I am trying to complete a CTF and am presented with a machine that has several SMB shares, as found using metasploit auxiliary/scanner/smb/smb_enumshares.

- Windows XP Service Pack 3 (English)
- IPC$ - (I) Remote IPC
- Documents - (DS) 
- ADMIN$ - (DS) Remote Admin
- C$ - (DS) Default share

I am trying to access the shares marked with a $ which are private and non accessible. I have tried using the smb_login, but as I am unable to specific an individual share from that list to target for a brute force scan, each time I try the scan finishes immediately with a message that the Documents share is anonymous, thus the brute force checking is useless (I understand why this is the case)

When I use smbclient to access the private shares, I am prompted for a password (which I don't have, hence the brute forcing). So my question is: Can I use smb_login or some other tool (preferably available on Linux) to brute force a particular share (eg ADMIN$)?

  • If worst came to worst you could always script a brute force via smbclient.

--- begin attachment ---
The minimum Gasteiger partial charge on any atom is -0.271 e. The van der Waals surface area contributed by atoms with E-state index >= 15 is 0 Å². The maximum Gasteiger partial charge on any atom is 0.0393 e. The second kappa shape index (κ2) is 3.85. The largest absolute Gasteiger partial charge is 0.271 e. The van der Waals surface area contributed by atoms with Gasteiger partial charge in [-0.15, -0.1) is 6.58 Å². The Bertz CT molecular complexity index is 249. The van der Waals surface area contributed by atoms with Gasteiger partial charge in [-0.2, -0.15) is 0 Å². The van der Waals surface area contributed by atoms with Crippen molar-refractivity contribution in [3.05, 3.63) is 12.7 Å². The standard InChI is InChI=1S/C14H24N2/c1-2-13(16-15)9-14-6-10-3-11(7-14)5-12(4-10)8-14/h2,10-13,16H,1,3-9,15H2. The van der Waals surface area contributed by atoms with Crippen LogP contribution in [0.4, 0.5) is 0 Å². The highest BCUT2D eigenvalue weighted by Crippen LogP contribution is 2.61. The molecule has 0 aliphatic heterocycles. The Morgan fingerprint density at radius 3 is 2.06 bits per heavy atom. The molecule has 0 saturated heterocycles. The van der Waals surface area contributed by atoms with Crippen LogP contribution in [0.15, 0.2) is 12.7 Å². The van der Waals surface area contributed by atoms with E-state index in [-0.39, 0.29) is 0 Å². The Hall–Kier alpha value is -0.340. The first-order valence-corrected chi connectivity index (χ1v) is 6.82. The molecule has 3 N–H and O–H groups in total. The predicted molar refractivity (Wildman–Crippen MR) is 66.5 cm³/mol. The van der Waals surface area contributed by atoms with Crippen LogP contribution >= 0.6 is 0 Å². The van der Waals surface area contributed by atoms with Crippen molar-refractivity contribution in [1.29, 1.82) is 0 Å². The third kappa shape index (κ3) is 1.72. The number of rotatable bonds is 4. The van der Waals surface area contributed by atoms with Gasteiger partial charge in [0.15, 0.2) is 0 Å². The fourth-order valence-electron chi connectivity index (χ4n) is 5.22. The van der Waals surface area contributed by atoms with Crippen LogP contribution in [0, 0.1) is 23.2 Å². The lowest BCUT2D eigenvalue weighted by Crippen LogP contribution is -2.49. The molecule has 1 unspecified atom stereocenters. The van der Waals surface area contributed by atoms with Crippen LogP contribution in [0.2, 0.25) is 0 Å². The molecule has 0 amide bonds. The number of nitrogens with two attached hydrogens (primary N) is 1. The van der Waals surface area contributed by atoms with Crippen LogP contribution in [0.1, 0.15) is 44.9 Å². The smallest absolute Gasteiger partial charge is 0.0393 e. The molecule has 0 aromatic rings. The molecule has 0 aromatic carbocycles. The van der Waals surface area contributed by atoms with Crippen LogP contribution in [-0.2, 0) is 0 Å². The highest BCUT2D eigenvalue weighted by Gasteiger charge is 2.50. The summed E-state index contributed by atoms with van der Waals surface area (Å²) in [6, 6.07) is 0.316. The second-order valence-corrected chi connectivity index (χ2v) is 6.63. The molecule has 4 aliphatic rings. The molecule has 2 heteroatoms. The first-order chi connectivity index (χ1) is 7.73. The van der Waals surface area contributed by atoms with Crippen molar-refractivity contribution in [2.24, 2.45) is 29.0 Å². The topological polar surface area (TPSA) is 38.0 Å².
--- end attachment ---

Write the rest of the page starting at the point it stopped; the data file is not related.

– Hector
    Nov 8, 2017 at 9:19
  • Yeah I have considered that option @Hector in this particular case I was able to use rdp with Hydra as an alternative bruteforce of this machine but would be interesting to know still. Thanks for the suggestion!
    – Stringers
    Nov 8, 2017 at 9:54
  • hydra can do that, which is probably the answer to this question. So I'm voting to close as product recommendation.
    – Tobi Nary
    Nov 8, 2017 at 10:34
  • Additionally, have you tried to sniff traffic off of that machine? Maybe you can grab an old SMB hash and john that or PTH? CTFs usually require little brute force.
    – Tobi Nary
    Nov 8, 2017 at 10:37
  • I did have a look at Hydra but I couldn't seem to find the options to select a share but I will have another look. Just to clarify: Hydra has the ability to not only select a server to bruteforce using the SMB protocol, but also the specific share?
    – Stringers
    Nov 9, 2017 at 3:05

1 Answer 1


The share access uses the SMB protocol, if you want to access these private shares you need to have the correct credentials.

I know that if your client is Windows , Anonymous credentials is passed if the current (yours) credentials does not has the permissions.

Linux by default is running Samba and there is one more product called NQE that is installed on a lot of machines, and i think these product are doing the same algorithm.

Summery: Over SMB i don't think you can access these share, the SMB protocol protect this kind of "attacks" Maybe you can try to access via NFS.

  • This is borderline not an answer but an uneducated, lengthy comment.
    – Tobi Nary
    Nov 8, 2017 at 10:42

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